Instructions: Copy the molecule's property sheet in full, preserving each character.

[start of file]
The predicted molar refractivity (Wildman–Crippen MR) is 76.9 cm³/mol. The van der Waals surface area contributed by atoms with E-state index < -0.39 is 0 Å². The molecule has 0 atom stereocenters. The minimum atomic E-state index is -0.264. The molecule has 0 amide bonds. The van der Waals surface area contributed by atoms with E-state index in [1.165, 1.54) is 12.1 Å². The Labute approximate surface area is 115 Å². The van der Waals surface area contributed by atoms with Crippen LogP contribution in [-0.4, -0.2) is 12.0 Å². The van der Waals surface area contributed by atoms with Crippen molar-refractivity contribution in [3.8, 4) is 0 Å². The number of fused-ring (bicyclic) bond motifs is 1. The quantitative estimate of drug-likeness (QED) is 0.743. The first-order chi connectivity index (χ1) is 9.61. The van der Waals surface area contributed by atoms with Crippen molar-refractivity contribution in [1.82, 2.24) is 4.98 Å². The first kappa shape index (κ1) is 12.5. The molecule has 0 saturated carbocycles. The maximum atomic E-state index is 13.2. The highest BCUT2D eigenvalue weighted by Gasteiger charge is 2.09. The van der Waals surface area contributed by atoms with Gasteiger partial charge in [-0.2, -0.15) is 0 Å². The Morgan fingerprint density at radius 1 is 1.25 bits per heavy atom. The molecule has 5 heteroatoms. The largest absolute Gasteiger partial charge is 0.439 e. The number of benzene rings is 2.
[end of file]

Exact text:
The predicted molar refractivity (Wildman–Crippen MR) is 76.9 cm³/mol. The van der Waals surface area contributed by atoms with E-state index < -0.39 is 0 Å². The molecule has 0 atom stereocenters. The minimum atomic E-state index is -0.264. The molecule has 0 amide bonds. The van der Waals surface area contributed by atoms with E-state index in [1.165, 1.54) is 12.1 Å². The Labute approximate surface area is 115 Å². The van der Waals surface area contributed by atoms with Crippen LogP contribution in [-0.4, -0.2) is 12.0 Å². The van der Waals surface area contributed by atoms with Crippen molar-refractivity contribution in [3.8, 4) is 0 Å². The number of fused-ring (bicyclic) bond motifs is 1. The quantitative estimate of drug-likeness (QED) is 0.743. The first-order chi connectivity index (χ1) is 9.61. The van der Waals surface area contributed by atoms with Crippen molar-refractivity contribution in [1.82, 2.24) is 4.98 Å². The first kappa shape index (κ1) is 12.5. The molecule has 0 saturated carbocycles. The maximum atomic E-state index is 13.2. The highest BCUT2D eigenvalue weighted by Gasteiger charge is 2.09. The van der Waals surface area contributed by atoms with Gasteiger partial charge in [-0.2, -0.15) is 0 Å². The Morgan fingerprint density at radius 1 is 1.25 bits per heavy atom. The molecule has 5 heteroatoms. The largest absolute Gasteiger partial charge is 0.439 e. The number of benzene rings is 2.